Notes on Genesis (iv)

‘The dove returned to him in the evening, and behold, a freshly plucked olive leaf was in her mouth…’ (Gen 8:11) When this passage is read with the Church, the dove that returned to Noah appears more significant than it may at first apear. The bird’s flying over the waters of the flood recalls the Spirit hovering over the face of the water at […]

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In Praise of Aaron Copland

There can be no-one who doesn’t warm to Aaron Copland’s Appalachian Spring. From its haunting, gentle beginning, suggestive of Grieg or Wagner, and the lovely passage about six minutes in right through to the Shaker melody that has found popularity elsewhere as the Lord of the Dance and segues into the tranquil beauty of the final bars, there is continual enjoyment. I relish […]

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Developments in the library

A procedure I ‘ve just encountered at the library I most frequently use marks what is surely the last stage in a process that began some time ago. When I began to use the library you filled in an orange card for every book you borrowed, then stood in a queue to have a staff member process the loan. As […]

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Why do terrible things happen?

The recent disasters in Japan raise again the old issue of theodicy: how could a God who is good and almighty allow such things as earthquakes, tsunamis, and leaks of radioactive material to happen? The notion that those who suffer are being punished for sin is sub-Christian: ‘Do you suppose that these Gallileans were worse sinners…?I tell you no…Or those eighteen […]

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Notes on Genesis (ii)

‘…from the tree of knowledge of good and evil you may not eat; for in whatever day you eat from it, you shall die by death.’ (Gen 2:17) These are hard words, and emphatic; apparently an intensifying Hebrew expression lies behind the inelegant expression ‘die by death’ , which translators have struggled with; cf  ‘thou shalt surely die’ (Authorized Version), ‘you […]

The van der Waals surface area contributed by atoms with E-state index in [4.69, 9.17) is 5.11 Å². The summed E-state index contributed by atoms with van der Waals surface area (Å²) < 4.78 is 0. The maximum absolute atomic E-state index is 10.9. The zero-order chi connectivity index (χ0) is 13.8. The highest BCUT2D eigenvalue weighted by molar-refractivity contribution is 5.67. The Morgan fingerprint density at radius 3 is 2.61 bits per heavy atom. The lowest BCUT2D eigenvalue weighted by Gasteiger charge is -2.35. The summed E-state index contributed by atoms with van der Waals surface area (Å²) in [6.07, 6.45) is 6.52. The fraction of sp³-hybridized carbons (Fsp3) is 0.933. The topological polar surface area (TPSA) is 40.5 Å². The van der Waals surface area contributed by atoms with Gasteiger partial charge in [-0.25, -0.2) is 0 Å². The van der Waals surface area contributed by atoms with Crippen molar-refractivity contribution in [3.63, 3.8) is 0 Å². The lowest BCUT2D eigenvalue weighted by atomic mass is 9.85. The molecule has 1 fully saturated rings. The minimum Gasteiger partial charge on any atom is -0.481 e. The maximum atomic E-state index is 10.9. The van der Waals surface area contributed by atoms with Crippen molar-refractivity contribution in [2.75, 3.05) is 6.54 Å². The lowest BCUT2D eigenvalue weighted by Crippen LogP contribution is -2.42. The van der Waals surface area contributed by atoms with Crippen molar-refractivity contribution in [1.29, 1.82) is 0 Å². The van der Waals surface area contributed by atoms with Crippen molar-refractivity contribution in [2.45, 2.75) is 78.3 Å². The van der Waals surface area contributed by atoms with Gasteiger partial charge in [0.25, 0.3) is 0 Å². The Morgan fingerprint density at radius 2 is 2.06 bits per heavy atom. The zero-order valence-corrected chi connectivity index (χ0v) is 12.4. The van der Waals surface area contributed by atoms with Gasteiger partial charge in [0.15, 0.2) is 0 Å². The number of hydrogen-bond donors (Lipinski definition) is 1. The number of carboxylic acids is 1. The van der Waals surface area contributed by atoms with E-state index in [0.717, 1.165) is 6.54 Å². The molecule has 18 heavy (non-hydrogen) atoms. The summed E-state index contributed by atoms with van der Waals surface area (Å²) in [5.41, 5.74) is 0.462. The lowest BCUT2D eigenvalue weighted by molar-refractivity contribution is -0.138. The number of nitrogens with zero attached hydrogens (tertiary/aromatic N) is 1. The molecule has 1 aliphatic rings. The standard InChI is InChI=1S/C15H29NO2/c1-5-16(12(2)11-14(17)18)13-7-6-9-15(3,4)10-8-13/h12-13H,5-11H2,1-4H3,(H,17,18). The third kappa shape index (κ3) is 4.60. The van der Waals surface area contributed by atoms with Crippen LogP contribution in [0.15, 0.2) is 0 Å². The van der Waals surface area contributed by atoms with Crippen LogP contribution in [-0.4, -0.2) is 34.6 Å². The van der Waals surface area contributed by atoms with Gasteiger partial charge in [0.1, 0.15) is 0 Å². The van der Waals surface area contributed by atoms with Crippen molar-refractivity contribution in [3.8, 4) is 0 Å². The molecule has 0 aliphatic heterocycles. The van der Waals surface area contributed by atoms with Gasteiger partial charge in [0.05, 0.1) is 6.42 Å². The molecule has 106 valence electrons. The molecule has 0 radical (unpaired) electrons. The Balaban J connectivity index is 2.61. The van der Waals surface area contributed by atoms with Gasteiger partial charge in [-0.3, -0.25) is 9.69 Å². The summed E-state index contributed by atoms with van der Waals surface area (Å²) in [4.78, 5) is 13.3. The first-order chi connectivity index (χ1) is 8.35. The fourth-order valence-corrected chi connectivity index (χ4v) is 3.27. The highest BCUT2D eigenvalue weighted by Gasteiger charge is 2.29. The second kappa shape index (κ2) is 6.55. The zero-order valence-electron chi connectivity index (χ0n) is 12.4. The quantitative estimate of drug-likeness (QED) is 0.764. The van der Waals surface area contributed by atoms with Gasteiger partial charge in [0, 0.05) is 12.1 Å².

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In praise of Handel

I’d been looking forward to listening to a broadcast of a performance of Handel’s Messiah, but the program was pulled, and instead something I didn’t know existed, a reorchestration of the oratorio produced by Johan Hiller in 1786, was played. It was no more successful than reworkings of earlier music usually are, turning it into something softer and more lush…of course such […]

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Notes on Genesis (i)

‘Then God said, “Let us make man in Our image, according to Our likeness”…So God made man; in the image of God he made him; male and female he made them.’ (Gen 1:26f) This is a very dense passage. Among other things that could be said, I’d like to note three matters. The narrative in Genesis places the creation of […]

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Burckhardt’s Civilization of the Renaissance in Italy

It’s good having the time and intellectual energy to reread some classic works, among them this study, which I last looked at when an undergraduate. Burckhardt was a Swiss German, and in this work, first published in German in 1860, he produced one of the major interpretations of Renaissance Italy. Basing his study on a close reading of many texts, he produced some […]

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‘I believe in one God…’

In what way do we believe in God? The expression at the beginning of the Creed, translated into English as ‘believe in’, occurs a number of times in the New Testament. John the Theologian mentions believing in the name of Christ (1:12; 2:23), and represents Christ as speaking of those who believe in him and his Father (14:1). In other words, ‘believing in’ […]

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